The ‘Death’ of Women-Only Education: Will anyone talk to me? Will too many people want to talk to me?Posted: February 26, 2015
Plaque at 48 Bedford Square, London (originally 47). Photo: Alex Adams.
Through research for my other Royal Holloway and Bedford New College themed project, I have learned that the women of Bedford College have a lot to say. That being said, the alumni office has yet to return any of my emails, which makes me a little nervous, but also tells me to find a phone number. Due to the fact that Bedford alumnae seem to be quite feisty, I think I’m going to narrow my research down to just focus on Bedford as there doesn’t seem to be many people who could speak on behalf of both schools. I am further interested in Bedford because I feel she is not showcased enough at Royal Holloway and I would like to make her more well-known to today’s generation of students.
Bedford College Crest in Regent’s Park. Photo: Alex Adams.
I would personally like the interview to tell me more about Bedford College: the history, the student life, what it was like to be in Regent’s Park. I also want to find out what it was like to go from being the first institution in Britain for the higher education of women to a co-educational college. I want to understand how the dynamics of learning changed and why it was felt that it was necessary to go co-ed. Furthermore, I want to create a bigger tie between Bedford College and myself. When I entered Royal Holloway back in September I understood that I was going to Royal Holloway, University of London. Now I couldn’t truthfully say that.
Royal Holloway and Bedford New College, University of London: The official name of RHUL. Photo: Alex Adams.
As the interview is hypothetically supposed to be for a ‘public history audience’, I would like it to increase others’ knowledge of Bedford and the idea of women’s only education being opened up to men. I’m hoping the interview will provide a brief history on Bedford, how Bedford was different from Royal Holloway, and how Bedford changed when she went co-ed.
Queen Mary at the opening of the Tuke Building, Regent’s Park, 1931. Source: Royal Holloway and Bedford New College, University of London Archives.
My biggest concern right now is that I won’t be able to find anyone to interview, or too many people will come forward and I will have to turn them away. I would love to turn this into a bigger project, but as I have already submitted a proposal for my dissertation, I’m just not sure that that would be feasible. I have been in contact with Professor Caroline Barron and she suggested I attend a Bedford College alumnae event on March 21 and just ask for interviewees, which is a possibility.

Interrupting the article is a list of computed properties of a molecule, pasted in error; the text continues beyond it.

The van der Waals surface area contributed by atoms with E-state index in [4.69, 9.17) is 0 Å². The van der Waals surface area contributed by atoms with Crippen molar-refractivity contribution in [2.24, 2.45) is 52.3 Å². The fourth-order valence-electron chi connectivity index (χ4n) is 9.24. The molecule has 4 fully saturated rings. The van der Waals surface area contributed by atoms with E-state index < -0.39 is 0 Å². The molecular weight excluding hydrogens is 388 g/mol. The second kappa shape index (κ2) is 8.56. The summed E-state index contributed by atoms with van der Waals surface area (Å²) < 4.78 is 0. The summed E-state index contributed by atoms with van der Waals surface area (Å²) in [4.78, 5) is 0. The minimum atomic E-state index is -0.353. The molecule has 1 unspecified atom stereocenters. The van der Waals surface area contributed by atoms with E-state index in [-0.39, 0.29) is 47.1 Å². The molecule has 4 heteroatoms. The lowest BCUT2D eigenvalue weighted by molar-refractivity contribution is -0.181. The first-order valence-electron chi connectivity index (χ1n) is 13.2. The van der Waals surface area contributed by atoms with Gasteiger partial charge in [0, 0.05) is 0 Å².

The Bedford Centre for the History of Women: One way Bedford’s legacy is honoured. Photo: Alena Knaup.
Overall, I am not too anxious about my concerns and I am sure I will be able to find someone willing to speak with me. All I need to do is put a little more effort into contacting the right people.
A question that is often posed to me is, ‘But, what kind of history do you do?’ I used to not have an answer to that question, because I don’t have a specific area that I am particularly enthralled with. However, when I got that question the other day, my friend piped up and answered if for me, ‘You do, like, history around here, right? Like, local history.’ Finally, it was put into words. Over the past few years every time I’ve gone to study in a new place, I immediately throw myself into learning about the history of that location and here in Egham it’s no different. My Skills project last term was on life in Surrey in the Edwardian period based on postcards and the programme I am making for ‘The Public Communication’ is on the ‘hidden’ history of Royal Holloway. I thus want to continue in this tradition and learn about why Royal Holloway College and Bedford College went co-ed in the 1960s. I would like to explore the ‘death’ of women-only education in those two institutions and perhaps across Britain.
I come from a place that is known for its higher education institutions. When I describe where I’m from, I’ll say Western Mass, you know, the Five College Area? UMass Amherst, maybe? UMass is usually the landmark people identify with, but of the other four schools of the ‘Five Colleges’, two of them are well-known female only institutions: Mount Holyoke College and Smith College. Both of these schools take great pride in being just for women (for undergrad, at least) and strive to stay that way. Interestingly enough when I was applying to schools for my undergrad degree, three of the four schools I applied to where originally female only: Endicott College, Lesley University, and Lasell College. I chose to go to Lasell, where I learned that they didn’t go co-ed until the late 1990s. Coming from that background, I am particularly interested in why Royal Holloway and Bedford went co-ed so early compared to schools in the United States.
I hope to interview Professor Caroline Barron, a former History professor of both Bedford College and Royal Holloway Bedford New College. She also recommended that I get in touch with Dr John Prebble who was vice-principal of Bedford at the time of the merger of the two schools in 1985 and to look at the book Bedford College, University of London edited by J Mordaunt Crook.
The significance of this topic to public oral history will be that it will explore how the dynamic changed in higher education from just having females on campus to having both sexes. Both Bedford and Royal Holloway were founded to provide women with an education equal to that of men, so why was it that they then let men join them? As the topic is still within living memory and also coincides with the greater movement for women’s rights, I would like to understand how going co-ed changed the legacies of both schools.